However, Dunbar suggests a second mechanism, far more concrete, that was offered for the function of gossip by Magnus Enquist and Olle Leimar, "The evolution of cooperation in mobile organisms," Animal Behaviour 45:747-757, 1993. Enquist and Leimar suggest that gossip may serve to maintain social cooperation by allowing individuals to develop good reputations for their altruistic contributions to the group and bad reputations for selfish and free-riding behavior. A good reputation is personally valuable and even fitness enhancing because others will want to form alliances (including marriage) with those who consistently behave altruistically and will shun and isolate those who are selfish and opportunistic.
Of course, if the behavior of each individual were observed by all others, gossip would be unnecessary---each group member could judge for himself. But such is rarely the case. More generally, one or a few individuals will observe the behavior of a group member, and the member's reputation can be formed accurately only if his behavior is transmitted truthfully to the group. This is what truthful gossip does. If the Enquist-Leimar-Dunbar theory of gossip is correct, and I will argue below that it is, we have a very strong function for gossip, perhaps even strong enough to justify the immense costs of language acquisition.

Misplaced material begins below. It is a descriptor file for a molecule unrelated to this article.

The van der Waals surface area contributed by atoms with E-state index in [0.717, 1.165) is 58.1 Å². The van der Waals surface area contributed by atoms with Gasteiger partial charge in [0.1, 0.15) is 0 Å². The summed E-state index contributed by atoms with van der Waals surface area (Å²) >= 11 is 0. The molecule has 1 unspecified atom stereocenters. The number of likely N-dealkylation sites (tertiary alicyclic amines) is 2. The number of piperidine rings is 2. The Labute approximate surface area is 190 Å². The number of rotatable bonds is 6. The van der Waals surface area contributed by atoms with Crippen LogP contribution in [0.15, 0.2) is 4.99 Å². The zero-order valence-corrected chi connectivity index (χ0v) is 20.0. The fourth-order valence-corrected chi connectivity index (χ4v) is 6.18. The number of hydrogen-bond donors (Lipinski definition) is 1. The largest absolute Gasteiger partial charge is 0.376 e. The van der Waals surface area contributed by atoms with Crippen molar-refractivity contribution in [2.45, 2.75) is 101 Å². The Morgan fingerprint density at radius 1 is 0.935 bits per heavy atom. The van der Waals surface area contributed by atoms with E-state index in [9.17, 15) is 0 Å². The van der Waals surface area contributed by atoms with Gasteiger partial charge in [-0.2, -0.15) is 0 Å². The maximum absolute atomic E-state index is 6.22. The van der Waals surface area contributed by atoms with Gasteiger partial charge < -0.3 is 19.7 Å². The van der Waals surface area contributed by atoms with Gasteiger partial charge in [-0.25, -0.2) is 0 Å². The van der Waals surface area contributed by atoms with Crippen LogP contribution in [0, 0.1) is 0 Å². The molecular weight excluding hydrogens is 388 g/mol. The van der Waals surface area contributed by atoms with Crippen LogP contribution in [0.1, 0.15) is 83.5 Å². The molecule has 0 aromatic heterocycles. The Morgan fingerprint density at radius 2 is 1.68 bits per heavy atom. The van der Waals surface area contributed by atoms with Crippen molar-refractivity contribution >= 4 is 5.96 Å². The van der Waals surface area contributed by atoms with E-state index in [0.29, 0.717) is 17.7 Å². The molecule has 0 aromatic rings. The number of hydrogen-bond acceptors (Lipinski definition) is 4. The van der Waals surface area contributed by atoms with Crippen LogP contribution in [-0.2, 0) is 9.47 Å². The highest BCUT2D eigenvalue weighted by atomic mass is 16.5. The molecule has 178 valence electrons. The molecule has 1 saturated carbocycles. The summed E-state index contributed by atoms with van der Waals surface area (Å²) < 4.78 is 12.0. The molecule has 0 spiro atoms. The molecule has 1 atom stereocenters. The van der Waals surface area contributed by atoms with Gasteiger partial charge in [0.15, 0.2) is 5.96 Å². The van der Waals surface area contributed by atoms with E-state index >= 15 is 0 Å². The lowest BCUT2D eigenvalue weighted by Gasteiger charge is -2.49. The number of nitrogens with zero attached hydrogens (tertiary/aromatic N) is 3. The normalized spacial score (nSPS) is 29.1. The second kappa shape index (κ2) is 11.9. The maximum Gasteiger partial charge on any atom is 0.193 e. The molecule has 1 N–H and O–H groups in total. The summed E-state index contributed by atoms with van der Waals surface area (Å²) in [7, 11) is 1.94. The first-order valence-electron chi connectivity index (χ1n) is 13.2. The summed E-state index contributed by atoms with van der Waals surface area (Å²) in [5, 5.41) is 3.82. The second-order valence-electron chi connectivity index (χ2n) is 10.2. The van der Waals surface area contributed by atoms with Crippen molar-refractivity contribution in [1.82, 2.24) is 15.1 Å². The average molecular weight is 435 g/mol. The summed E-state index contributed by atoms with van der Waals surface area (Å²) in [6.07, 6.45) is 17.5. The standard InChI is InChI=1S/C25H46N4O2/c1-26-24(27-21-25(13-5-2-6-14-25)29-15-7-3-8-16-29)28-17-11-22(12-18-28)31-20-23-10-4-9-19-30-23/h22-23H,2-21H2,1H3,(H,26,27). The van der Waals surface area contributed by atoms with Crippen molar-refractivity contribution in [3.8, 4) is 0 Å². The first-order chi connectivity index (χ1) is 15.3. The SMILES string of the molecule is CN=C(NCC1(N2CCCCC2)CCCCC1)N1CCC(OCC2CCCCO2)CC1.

The key point in the reputational theory of gossip is that unless gossip is almost always truthful, it will not be believed, and hence it will not be performed. But why should individuals gossip truthfully, as opposed to simply saying whatever suits the personal needs at the time (as assuredly some people do---witness the Shakespearian tragedies King Lear and Othello)? This is an important and deep question that is not yet fully answered. I believe there is a two-part answer. First, there is an evolved human predisposition to tell the truth; people will of course lie, but most will lie only when the costs of truth-telling are fairly high. Indeed, were this not the case, human language and gestural communication could not have developed: why bother communicating if people simply tell you what is in their best interest to have you believe. Truth-telling is thus a precondition of the physiology and psychology of human linguistic and gestural communication. Second, humans are very good at detecting lies, so it is difficult for a habitual prevaricator to maintain his credibility---see Leda Cosmides, "The Logic of Social Exchange: Has Natural Selection Shaped how Humans Reason? Studies with the Wason Selection Task", Cognition 31 (1989):187-276.